What you need to do is design. Brief aside: design does not always mean drawing pretty pictures. System design, database design, software design, process design... these are all equally valid. Anyway, saying it is different from proving it. So, this happened today.
Well, it starts last night. As part of a group of evaluate-and-improve meetings, I end up sketching ideas with the boss for making a practical sliding nav menu (a "Facebook style" menu) from what's been built so far. She buys it entirely, and I get some other key info from her so I can make it up overnight, and first thing this morning.
One key was getting a list of items in the nav. I write "Home" at the top, and she strikes it. Not as stridently as grabbing a Sharpie and crossing it out, but that's the gist. And, there were good reasons:
- The company logo is also a link to home. You might think that this is risky, but...
- The organization just did a UserZoom study on nav for mobiles, and found something over 80% of users selected the company logo. Yes, even if there's a "home" tab of some sort. Second, if memory serves, was the browser's Back button.
- And therefore, it seems like a duplicate. Not only is there an argument for saving space, but with this use rate, maybe people start wondering if there's a difference between the assumed-home of the logo, and the home link...
So, I go with it. And I draw it like this. And then I see the problem. See, my solution has the masthead (title bar, if you wish) slide with the menu, so the menu link is always visible and it serves to be a consistent label and a button to close the menu.
Anyway, by sliding the masthead bar, the logo moves. On the handset, in portrait, it is almost off the viewport. So, the logo cannot be found or selected easily.
Worse, another decision made around the tiny, tiny table in the middle of the pod was that we'd avoid gesturally-induced click errors by making the menu modal. Nothing works but the menu items and the menu-button. So, we've have to open that up to allow clicking the logo, which then starts making the modality awfully conditional. When the rules aren't clear, no user will figure them out.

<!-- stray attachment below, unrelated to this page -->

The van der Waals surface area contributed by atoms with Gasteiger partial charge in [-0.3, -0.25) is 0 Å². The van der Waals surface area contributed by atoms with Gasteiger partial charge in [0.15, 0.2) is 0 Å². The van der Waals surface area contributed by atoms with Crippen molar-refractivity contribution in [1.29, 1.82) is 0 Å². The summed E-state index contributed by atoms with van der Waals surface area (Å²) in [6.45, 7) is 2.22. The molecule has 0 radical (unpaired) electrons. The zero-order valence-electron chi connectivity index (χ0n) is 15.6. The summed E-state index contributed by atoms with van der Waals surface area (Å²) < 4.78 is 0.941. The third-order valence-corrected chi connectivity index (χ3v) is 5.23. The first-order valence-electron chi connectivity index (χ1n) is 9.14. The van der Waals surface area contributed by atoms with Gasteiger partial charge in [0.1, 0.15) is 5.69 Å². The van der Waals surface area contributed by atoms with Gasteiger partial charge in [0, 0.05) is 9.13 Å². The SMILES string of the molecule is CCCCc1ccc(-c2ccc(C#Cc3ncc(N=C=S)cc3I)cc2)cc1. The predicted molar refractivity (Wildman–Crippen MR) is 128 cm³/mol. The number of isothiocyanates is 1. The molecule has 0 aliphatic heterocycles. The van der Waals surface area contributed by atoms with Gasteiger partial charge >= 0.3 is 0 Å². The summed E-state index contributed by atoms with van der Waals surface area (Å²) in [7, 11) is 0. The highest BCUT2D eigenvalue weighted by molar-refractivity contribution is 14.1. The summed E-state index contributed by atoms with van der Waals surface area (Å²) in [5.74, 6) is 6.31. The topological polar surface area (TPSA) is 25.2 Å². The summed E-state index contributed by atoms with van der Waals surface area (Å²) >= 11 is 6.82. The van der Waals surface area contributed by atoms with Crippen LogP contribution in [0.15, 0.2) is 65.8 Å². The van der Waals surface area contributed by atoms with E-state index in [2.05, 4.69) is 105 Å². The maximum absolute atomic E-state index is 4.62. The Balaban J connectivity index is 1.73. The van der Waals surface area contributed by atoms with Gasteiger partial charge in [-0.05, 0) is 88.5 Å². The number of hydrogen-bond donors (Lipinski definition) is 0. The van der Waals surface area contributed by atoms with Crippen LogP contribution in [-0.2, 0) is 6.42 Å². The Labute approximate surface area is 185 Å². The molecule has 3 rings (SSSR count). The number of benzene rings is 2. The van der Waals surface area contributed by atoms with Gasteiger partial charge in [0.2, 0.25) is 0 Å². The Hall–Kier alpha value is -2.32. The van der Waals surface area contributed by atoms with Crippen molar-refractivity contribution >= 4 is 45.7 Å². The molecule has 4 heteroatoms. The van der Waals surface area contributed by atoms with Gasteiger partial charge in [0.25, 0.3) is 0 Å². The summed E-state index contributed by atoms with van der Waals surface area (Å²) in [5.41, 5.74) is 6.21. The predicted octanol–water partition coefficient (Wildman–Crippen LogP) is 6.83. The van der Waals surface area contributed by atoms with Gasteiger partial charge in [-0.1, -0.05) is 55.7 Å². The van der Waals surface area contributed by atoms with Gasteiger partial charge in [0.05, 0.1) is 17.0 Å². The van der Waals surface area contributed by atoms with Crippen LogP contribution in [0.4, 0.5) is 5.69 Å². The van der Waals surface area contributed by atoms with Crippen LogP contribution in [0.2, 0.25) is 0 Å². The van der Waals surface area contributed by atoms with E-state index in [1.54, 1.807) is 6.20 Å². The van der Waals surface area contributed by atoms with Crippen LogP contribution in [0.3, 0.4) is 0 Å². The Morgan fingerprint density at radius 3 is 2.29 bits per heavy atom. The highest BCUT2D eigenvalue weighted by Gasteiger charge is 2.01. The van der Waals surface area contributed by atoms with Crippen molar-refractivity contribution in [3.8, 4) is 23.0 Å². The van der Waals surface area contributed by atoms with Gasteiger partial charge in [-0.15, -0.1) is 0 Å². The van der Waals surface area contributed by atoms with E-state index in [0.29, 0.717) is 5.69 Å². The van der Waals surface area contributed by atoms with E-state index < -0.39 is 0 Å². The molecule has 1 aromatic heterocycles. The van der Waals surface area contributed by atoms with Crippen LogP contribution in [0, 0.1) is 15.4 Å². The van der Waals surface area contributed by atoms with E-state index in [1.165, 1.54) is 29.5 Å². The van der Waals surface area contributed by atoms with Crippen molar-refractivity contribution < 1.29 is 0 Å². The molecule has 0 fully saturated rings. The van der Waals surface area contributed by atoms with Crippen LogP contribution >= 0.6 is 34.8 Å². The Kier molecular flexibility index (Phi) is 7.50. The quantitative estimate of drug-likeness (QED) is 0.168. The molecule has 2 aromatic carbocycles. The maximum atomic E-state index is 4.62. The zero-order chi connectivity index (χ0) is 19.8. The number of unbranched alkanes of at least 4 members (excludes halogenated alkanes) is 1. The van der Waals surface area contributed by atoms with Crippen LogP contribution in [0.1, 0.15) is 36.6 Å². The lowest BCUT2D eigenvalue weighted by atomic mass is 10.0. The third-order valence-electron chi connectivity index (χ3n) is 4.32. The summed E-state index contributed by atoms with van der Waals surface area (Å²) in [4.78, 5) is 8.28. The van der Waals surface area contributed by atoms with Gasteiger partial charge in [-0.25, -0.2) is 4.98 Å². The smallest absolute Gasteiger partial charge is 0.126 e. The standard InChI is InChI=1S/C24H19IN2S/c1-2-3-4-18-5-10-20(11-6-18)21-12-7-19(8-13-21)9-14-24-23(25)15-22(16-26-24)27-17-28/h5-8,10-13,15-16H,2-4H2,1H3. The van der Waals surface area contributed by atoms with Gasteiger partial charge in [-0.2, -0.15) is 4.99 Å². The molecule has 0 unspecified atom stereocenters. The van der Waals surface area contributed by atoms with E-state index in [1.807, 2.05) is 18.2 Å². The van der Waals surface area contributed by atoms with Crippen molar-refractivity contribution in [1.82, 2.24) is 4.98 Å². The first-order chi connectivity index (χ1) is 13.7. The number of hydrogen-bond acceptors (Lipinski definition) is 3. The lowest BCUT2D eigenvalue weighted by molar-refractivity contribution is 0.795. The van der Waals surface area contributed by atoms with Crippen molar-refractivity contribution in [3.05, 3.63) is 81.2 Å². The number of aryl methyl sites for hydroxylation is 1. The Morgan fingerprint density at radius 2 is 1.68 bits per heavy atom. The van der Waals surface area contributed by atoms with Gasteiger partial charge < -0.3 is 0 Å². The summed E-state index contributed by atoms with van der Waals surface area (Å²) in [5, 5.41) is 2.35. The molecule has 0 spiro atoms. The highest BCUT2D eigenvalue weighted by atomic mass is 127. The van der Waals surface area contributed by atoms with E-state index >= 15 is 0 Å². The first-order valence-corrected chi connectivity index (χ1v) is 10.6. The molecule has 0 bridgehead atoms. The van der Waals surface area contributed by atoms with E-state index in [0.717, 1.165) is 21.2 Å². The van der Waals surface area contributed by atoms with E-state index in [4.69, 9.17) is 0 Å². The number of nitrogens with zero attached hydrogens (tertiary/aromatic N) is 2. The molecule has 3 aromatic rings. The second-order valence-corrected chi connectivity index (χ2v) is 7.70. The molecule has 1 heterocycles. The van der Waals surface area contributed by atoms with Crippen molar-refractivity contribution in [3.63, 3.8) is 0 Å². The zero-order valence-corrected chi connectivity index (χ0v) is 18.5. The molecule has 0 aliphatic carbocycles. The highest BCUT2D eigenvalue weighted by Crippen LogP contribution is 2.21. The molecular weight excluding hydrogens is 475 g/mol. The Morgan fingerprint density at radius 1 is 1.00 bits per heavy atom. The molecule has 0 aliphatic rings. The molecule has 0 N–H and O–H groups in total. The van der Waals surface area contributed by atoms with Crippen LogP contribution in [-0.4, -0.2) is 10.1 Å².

So, I added it back in. And an explanation about 1/4 this length mid morning totally made sense, so there wasn't even an issue. But what does it mean for process? Well, the way we did this is probably good. We had a sketch, and only when this real design went through a couple approvals (all this afternoon -- yes, approved!) did the details matter. But what if we'd come up with this in a room of developers, and they wrote the features and started building it based on these notes, then I come back 18 hours later with a design, and changes? Well, nothing good.
I won't quite say: slow down. But I will say, make decisions carefully. Do not make final decisions, and write details that should be in a specification, without design and design review.
Since I am sorta known as a patterns guy (I get lots of questions about pattern application and creation) a common retort to me at least would be: well, can't patterns tell you enough to avoid these?
Enh. First, have you actually read any of my patterns? Or any good patterns? They are conditional. It depends on what you are doing with it. No one else's implementation is the same as yours. If it is identical to something else, then you are probably copying too much, because no one else's implementation is the same as yours.
And second, we make up new stuff all the time. We're using this sliding menu as it fits the space we have, and there's a bit of user research that indicates it should work. But, it's not yet a pattern. It's not used enough to come up with best practices. And you do the same all the time. You push the limits and try new things. You can use principles, heuristics and patterns to guide and get close, but as I think I said, your product is a precious and unique snowflake. Let it breathe a little, and find it's own way in the world.